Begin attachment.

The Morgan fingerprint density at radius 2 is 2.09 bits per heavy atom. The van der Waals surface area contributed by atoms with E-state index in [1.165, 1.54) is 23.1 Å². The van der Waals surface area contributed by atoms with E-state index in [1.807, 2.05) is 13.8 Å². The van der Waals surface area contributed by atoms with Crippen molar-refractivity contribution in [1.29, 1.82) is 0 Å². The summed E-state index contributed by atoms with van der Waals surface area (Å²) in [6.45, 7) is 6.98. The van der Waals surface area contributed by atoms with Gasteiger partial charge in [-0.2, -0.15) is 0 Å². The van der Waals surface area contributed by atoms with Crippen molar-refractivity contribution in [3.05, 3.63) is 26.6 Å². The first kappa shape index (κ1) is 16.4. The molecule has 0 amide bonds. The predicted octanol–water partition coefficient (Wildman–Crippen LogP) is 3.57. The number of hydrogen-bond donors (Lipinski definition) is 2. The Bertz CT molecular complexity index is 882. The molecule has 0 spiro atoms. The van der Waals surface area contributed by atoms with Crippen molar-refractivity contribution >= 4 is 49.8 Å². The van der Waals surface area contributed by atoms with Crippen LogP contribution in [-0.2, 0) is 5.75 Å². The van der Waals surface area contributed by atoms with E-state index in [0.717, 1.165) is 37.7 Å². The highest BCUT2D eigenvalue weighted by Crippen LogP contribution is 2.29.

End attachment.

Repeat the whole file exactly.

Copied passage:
The Morgan fingerprint density at radius 2 is 2.09 bits per heavy atom. The van der Waals surface area contributed by atoms with E-state index in [1.165, 1.54) is 23.1 Å². The van der Waals surface area contributed by atoms with E-state index in [1.807, 2.05) is 13.8 Å². The van der Waals surface area contributed by atoms with Crippen molar-refractivity contribution in [1.29, 1.82) is 0 Å². The summed E-state index contributed by atoms with van der Waals surface area (Å²) in [6.45, 7) is 6.98. The van der Waals surface area contributed by atoms with Gasteiger partial charge in [-0.2, -0.15) is 0 Å². The van der Waals surface area contributed by atoms with Crippen molar-refractivity contribution in [3.05, 3.63) is 26.6 Å². The first kappa shape index (κ1) is 16.4. The molecule has 0 amide bonds. The predicted octanol–water partition coefficient (Wildman–Crippen LogP) is 3.57. The number of hydrogen-bond donors (Lipinski definition) is 2. The Bertz CT molecular complexity index is 882. The molecule has 0 spiro atoms. The van der Waals surface area contributed by atoms with Crippen molar-refractivity contribution >= 4 is 49.8 Å². The van der Waals surface area contributed by atoms with Crippen LogP contribution in [-0.2, 0) is 5.75 Å². The van der Waals surface area contributed by atoms with E-state index in [0.717, 1.165) is 37.7 Å². The highest BCUT2D eigenvalue weighted by Crippen LogP contribution is 2.29.